From personal tragedies, racial and social justice movements and life changing occurrences, abbreviated sports seasons may not seem important in the overall scheme of things. Yet sports is an important aspect of American life.
Today is Major League Baseball’s Opening Day. In almost all years, the fan base of each team, and the team itself, hopes for a winning season, a postseason bid, and possibly a championship. The simple hope for this Opening Day is that it’s the beginning of normalcy in the face of the country, the world, still battling the COVID-19 pandemic.
For the Yankees, they look to return to the norm of winning World Series. The franchise has lost more World Series championships, 13, than the St. Louis Cardinals and the Boston Red Sox, MLB’s second and third most winningest organizations, have won. The Cardinals have 11 and the Red Sox 9. The Yankees’ count is 27, a number they’ve been stuck on since 2009.
The hunt for their 28 starts today in the Bronx against the Toronto Blue Jays. It’s the first game of a three-game homestand versus the Jays. Games 2 and 3 are scheduled for Saturday and Sunday. The Yankees ace, Gerrit Cole, who they signed as a free-agent in December 2019 to a nine-year, $324 million deal, the most ever for a pitcher, will be on the mound for the opener.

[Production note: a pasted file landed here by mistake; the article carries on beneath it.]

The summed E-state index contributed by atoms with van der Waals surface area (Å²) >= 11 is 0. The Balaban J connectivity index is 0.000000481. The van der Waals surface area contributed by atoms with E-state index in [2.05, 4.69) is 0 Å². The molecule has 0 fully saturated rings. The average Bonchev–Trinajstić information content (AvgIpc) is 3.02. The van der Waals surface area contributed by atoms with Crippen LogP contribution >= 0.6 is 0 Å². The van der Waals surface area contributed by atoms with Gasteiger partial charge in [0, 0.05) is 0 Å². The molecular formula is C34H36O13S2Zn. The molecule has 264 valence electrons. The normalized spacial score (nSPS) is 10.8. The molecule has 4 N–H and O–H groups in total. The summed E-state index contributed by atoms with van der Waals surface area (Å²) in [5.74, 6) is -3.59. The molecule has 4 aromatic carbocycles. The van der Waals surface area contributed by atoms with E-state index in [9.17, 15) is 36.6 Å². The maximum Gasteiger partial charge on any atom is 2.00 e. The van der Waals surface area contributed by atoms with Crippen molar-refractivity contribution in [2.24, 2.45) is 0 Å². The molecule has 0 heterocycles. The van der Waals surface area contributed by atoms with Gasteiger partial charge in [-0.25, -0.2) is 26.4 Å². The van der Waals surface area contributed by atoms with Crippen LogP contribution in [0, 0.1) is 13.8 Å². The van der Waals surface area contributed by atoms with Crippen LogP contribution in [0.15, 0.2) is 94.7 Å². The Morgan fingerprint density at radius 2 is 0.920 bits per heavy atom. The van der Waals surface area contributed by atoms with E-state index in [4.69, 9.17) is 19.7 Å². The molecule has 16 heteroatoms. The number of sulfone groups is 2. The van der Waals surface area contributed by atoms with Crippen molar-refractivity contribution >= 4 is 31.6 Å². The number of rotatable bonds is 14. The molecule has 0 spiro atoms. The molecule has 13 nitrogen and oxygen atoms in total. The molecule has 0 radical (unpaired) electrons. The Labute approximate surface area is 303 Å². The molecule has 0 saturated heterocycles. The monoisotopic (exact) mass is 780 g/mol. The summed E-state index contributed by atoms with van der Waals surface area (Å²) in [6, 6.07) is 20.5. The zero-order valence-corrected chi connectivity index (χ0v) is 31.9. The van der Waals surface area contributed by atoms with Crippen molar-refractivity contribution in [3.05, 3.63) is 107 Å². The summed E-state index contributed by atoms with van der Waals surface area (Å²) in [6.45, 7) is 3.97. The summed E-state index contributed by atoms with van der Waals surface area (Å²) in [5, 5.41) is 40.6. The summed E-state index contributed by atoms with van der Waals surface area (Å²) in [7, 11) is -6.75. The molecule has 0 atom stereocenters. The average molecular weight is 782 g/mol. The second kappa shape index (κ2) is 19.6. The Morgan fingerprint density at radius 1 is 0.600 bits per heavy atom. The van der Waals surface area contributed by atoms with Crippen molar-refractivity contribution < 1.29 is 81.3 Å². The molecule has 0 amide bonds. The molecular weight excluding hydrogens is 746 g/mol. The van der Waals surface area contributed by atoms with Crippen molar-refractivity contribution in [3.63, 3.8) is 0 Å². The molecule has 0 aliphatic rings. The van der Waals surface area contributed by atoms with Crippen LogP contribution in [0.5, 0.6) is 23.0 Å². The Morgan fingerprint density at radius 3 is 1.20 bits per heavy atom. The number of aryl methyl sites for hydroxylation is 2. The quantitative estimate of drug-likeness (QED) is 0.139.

This season, 10,580 patrons will be allowed per game at Yankee stadium, 20% of its capacity under New York State’s current COVID restrictions. Cole and his teammates are anxious to play a full 162-game season as opposed to the 60-game MLB slate that was cut short in 2020 as a result of COVID. The Yankees finished 33-27 and in second place in the AL East and lost 3-2 to the Tampa Bay Rays in the American League Championship.
With the addition of two-time Cy Young Award winner (2014, 2017) Corey Kluber, who has pitched only one inning since May of 2019 due to injuries, Jameson Taillon, Jordan Montgomery and Domingo Germán, as well as Luis Severino, expected to return to the roster in the early summer from Tommy John surgery, the Yankees starting rotation has the potential to be deep and dominant.
The everyday lineup is loaded with lethal hitters as outfielder Aaron Judge, shortstop Gleyber Torres, infielder DJ LeMahieu, DH Giancarlo Stanton and company are capable of being near or at the top of baseball in run production. The disclaimer is health is the key. Case in point: First baseman Luke Voit, who led the majors with 22 homers in last year’s shortened season, has a partial meniscus tear and there is no timetable as of today for his return.